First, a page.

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How to Create a Budget in College

budgeting in college

According to a 2014 survey by EverFi and Higher One, only 39% of college students use a budget. However, financial literacy is an essential skill and will come in handy for the rest of your life.

While it is tricky to save money in college, especially with student loans and many school fees, budgeting in college is still vital. You may graduate with some debt, but you don’t want to graduate drowning in it.

In this blog post, we’ll discuss some tips and tricks we have for saving money in college to help you finish your degree without being too far in the red.

Read on for more information.

Know What You’re Working With

Before you create a budget, you’ll need two things: to know how much money you’ll receive each semester and how much money you need to live each semester.

If your parents are financing your college education, you’ll want to discuss what they’re willing to give you. Will they give you money in one lump sum? Will they send you money weekly? Monthly? What exactly is the money for?

You’ll also need to know exactly how much money you’re going to need to live. You’ll need to factor in tuition and fees, textbooks, room and board, laundry, gas if you have a car on campus, parking fees, and any extras like entertainment.

Then, you’ll need to put the lists together and figure out if you’re coming up short and where you can cover the rest. Can you get a part-time job? Will you be receiving a scholarship? What types of loans are you taking out?

Once you have this information, you can give yourself a more realistic idea of how much money you’ll need to get through your year.

Look for Deals or Ways to Save Money

Consider renting your textbooks or buying them secondhand. According to College Board’s 2019 survey, most students spent $1240 a year on textbooks at public four-year institutions. Textbooks can still be expensive if you’re attending a community college, often outrageously so.

As such, looking for ways to cut down on your expenses through finding alternate means of locating your books is a perfect way to cut down on your budget. You can rent them, or you can buy them secondhand.

Since COVID19 hit, many students have seen the value in attending a community college or online courses. Although it may not be what all of your friends are doing or seen as the most “successful route,” it is the most money savvy. Consider spending your first two years at a community college getting your pre-recs out of the way. You can save a considerable amount of money this way, even if you live outside your home. If you have loans to repay, they won’t be nearly as much as they would be for a four-year institution.

Use Your Data to Write Out a Monthly or Weekly Budget

While many college students have an overall budget for the year, they often operate on the “don’t check my bank balance and pray” principle; this isn’t the best way to go about things.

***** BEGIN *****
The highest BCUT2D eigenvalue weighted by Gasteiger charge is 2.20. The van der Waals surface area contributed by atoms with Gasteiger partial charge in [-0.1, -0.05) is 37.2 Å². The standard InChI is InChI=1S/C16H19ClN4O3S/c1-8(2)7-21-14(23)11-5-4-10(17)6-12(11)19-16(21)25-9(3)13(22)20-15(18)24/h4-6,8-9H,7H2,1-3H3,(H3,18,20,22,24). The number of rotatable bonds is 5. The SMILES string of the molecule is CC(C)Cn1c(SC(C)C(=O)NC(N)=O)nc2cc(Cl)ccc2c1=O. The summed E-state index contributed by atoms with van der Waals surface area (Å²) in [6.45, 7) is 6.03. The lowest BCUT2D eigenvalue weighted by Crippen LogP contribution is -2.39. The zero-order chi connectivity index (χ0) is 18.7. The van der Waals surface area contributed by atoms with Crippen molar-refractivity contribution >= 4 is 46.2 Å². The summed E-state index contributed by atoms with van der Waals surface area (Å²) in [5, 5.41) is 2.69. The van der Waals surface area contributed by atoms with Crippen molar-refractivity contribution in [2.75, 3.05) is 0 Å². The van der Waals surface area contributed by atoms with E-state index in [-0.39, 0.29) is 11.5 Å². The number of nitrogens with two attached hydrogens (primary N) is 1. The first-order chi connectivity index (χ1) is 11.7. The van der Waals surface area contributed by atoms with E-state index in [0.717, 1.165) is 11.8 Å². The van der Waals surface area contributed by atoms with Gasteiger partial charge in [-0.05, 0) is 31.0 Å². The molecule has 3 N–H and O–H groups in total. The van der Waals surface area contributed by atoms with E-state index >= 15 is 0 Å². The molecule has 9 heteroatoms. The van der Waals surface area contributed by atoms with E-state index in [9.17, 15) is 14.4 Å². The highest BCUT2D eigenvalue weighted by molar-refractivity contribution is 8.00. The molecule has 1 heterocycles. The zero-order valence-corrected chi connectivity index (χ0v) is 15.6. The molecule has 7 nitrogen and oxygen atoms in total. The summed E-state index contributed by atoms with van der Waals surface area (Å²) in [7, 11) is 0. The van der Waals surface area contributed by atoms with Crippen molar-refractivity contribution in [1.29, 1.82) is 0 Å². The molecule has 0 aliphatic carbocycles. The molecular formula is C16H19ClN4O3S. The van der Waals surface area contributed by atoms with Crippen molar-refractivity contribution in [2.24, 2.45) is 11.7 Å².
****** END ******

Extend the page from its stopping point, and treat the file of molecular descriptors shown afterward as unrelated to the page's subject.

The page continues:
Instead, you should write out how much you intend to pay each month and how much you can spend on things like entertainment, shopping, and parties.

Keep track of how much you spend diligently. Write everything down, either on your phone or on a piece of paper, and be aware of recurring bills that may come out each month automatically, like phone bills or utilities if you live in off-campus housing.

While it may seem like a chore to track everything you spend, you’re actually doing yourself a favor. That way, you won’t be shopping for groceries one day and find yourself unable to pay for what you need to buy for the week.

Save as Much as You Can

While it’s not easy to save during college, you may want to set a weekly or monthly savings goal. It can be small, even something as low as $10 a month. While it doesn’t seem like much, you’ll have saved nearly $100 by the end of the school year if you don’t touch it. Keep contributing, and you’ll have saved a few hundred by the time you graduate.

This can work as a downpayment on a new apartment or help you move onto your next life phase once you complete your degree.

Don’t Get a Credit Card

Many college students fall into the trap of getting a credit card, charging way too much on it, and being unable to pay the debt back. This can lead to you finishing school not only with student loan debt but credit card debt.

While it is tempting to put that new shirt or a weekend away on your credit card and think about it later, you shouldn’t get in the habit of making purchases you can’t afford. Instead, only have a credit card for emergencies.

Budgeting in College Is a Smart Move

Budgeting in college is essential to ensure that you have a successful college career and start your life after school out on the right foot. It can also help you build a foundation of financial literacy once you graduate, and you’ll be grateful you were frugal during your college years.

Saving money is a skill that you’ll be able to use forever and one you’ll never regret teaching yourself.

Looking to make a little extra money this semester? Sell the old textbooks you don’t need anymore by clicking here.

About the Author

Christopher Manns

I was born in the UK, grew up in Canada and have lived in the USA since the 90s. I love my family, water sports, ice hockey, skiing and soccer. When I'm not helping people save money on textbooks, I'm travelling with my wonderful family and playing sports.